RALEIGH, N.C. (WNCN) — This year’s presidential election has been one of the most negative campaigns in history.
Researchers from the American Psychological Association have found that Americans are finding that the 2016 race has caused them great physical and psychological stress—in many cases resulting in negative health impacts. The APA conducted a survey and released the results last week—more than half of Americans (regardless of party) are feeling the stress of the election.
1. Tell us about what the American Psychological Association found in their survey?
Starting in August the APA conducted a survey of Americans and asked how the election was affecting them—more than 50 percent of respondents indicated significant, very high levels of stress and anxiety related to the election. These results were independent of party affiliation.
This finding puts election stress on par with major stressors such as money, work or the economy. In addition, the researchers found that those Americans who are active on social media outlets had an even higher rate of election stress as compared to those who were not on these sites.
Most notably, the demographic feeling it the most are seniors. Close to six out of 10 people over 71 years old said they were stressed by this election. Millennials were the next most angst-ridden group. Typically older groups report less stress than younger groups and this reversal is quite significant.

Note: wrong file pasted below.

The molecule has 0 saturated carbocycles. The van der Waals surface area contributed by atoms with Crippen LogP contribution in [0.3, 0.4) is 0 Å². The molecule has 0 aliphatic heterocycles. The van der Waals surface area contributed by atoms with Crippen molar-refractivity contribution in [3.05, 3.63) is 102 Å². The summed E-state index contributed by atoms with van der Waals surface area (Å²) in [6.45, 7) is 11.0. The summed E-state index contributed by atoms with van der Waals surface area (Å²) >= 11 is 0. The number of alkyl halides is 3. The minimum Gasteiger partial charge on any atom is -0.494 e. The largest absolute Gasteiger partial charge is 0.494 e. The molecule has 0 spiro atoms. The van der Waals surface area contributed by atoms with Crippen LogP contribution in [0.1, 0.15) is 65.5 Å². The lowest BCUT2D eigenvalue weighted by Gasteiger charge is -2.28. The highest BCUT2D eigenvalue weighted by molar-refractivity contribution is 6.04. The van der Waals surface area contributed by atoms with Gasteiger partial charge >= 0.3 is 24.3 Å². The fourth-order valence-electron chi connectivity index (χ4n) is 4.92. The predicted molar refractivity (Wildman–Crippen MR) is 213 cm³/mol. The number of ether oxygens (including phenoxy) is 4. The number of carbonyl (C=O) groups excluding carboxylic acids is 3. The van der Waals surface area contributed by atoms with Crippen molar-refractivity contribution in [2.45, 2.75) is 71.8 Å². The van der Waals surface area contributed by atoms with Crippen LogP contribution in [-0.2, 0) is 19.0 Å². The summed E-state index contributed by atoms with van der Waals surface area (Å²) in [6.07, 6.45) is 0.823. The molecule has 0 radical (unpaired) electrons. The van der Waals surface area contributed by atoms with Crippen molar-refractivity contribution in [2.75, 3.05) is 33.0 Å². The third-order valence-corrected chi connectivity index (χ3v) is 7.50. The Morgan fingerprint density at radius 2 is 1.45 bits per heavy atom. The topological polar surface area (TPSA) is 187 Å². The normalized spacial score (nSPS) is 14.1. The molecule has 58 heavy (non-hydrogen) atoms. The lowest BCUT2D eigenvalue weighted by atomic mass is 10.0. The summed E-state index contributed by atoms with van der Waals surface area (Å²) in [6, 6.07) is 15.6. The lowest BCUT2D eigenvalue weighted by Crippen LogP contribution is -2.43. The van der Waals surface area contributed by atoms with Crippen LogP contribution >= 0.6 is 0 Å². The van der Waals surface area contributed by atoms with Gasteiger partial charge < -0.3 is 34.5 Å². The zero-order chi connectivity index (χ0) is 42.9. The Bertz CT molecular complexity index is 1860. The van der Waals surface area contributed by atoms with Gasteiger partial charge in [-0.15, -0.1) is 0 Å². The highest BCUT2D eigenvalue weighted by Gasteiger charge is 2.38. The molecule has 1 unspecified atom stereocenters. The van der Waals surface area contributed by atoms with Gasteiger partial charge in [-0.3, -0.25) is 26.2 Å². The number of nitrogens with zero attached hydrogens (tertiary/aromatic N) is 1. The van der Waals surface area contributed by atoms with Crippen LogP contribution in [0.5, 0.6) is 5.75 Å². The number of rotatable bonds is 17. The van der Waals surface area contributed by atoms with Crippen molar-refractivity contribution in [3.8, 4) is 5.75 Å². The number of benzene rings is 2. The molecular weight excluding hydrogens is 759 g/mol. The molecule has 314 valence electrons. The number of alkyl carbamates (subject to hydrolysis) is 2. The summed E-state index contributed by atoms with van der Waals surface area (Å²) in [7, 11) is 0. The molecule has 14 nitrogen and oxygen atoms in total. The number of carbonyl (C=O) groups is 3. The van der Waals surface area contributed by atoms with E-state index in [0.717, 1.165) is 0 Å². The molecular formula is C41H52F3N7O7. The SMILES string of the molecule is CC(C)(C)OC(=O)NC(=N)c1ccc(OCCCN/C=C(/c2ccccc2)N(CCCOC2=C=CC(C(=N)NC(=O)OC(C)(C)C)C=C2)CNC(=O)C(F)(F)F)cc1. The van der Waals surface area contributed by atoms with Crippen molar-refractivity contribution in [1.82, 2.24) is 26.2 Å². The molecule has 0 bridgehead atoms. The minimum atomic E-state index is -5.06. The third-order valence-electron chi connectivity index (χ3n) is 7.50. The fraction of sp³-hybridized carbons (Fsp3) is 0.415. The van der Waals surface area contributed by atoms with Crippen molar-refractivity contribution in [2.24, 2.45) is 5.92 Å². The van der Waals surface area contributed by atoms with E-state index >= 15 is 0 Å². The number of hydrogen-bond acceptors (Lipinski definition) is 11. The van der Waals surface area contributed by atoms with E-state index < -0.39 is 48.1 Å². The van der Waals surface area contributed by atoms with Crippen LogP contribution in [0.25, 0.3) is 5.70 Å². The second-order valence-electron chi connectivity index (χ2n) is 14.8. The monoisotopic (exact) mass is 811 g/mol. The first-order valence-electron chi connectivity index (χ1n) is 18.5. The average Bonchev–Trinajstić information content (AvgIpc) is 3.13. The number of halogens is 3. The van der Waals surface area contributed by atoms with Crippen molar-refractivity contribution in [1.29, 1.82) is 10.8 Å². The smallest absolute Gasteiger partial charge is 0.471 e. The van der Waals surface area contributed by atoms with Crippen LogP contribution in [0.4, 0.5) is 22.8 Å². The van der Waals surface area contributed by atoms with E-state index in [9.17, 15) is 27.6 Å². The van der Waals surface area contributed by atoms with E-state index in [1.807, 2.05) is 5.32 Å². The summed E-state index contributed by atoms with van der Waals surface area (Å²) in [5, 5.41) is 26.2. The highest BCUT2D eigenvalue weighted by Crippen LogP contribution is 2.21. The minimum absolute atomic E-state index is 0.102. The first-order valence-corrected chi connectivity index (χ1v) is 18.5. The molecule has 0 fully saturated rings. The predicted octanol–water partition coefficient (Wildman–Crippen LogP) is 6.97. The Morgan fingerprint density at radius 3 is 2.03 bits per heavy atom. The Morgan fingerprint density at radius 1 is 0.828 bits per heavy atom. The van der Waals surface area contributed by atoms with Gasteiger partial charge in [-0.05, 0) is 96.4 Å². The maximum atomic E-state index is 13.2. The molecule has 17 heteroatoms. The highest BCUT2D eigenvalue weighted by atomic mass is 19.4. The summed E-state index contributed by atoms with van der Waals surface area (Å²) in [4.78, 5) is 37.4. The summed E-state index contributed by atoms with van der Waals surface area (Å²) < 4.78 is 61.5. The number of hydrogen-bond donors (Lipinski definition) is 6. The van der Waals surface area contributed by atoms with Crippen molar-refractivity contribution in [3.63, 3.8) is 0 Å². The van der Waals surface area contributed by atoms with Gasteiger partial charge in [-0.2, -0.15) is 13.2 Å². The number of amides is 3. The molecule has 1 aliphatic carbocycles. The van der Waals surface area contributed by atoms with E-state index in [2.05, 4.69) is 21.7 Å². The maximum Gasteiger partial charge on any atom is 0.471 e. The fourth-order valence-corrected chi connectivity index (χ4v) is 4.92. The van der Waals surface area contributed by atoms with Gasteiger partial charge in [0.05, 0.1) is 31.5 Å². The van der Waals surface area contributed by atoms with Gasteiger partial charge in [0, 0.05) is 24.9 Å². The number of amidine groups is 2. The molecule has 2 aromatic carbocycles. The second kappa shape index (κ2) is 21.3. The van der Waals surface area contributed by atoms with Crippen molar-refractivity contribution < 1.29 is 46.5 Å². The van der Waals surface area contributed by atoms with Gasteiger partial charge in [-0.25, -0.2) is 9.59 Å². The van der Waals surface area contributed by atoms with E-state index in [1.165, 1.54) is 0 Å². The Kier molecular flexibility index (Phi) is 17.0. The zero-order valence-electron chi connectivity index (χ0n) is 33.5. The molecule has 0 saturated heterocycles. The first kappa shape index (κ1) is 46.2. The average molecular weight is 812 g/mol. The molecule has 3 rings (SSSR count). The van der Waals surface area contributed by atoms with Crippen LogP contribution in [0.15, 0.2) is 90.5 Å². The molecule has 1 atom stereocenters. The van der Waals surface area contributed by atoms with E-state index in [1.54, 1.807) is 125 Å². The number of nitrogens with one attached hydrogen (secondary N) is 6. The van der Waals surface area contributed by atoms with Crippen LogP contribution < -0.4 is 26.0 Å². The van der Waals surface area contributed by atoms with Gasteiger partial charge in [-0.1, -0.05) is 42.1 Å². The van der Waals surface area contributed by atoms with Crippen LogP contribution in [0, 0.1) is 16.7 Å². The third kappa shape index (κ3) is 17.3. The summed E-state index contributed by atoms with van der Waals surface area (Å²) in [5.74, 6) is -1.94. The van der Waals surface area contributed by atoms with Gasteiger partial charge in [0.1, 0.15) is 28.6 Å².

2. What are the physical effects of election-related stress?
Stress can cause elevated blood pressure, heart rate and increased levels of stress hormones to be released in the body. If you are at risk for heart disease or having underlying heart disease, this can precipitate a cardiac event. Anxiety is common with this type of stress. It can result in sleep disturbances and decreased performance in work or school. Stress can also strain relationships.
3. What can we do to minimize negative health impacts due to stress?
Here is where real life coping skills come into play. Here are some simple ways to reduce stress and better deal with election anxiety over the next few weeks until it’s over.
• If the constant 24 hour news cycle is bothering you, limit media consumption (except for the CBS North Carolina News at Noon)
• Avoid election discussions if they are likely to enhance or create conflict
• Channel anxiety about the election into productive activities that can impact things you care about. For example volunteer in your community
• Remember that whatever happens on Nov. 8, life will go on! We live in a democracy and our country will continue to function and excel on the world stage. There are checks and balances in the system
• VOTE—it is the one thing you can control—your vote is your voice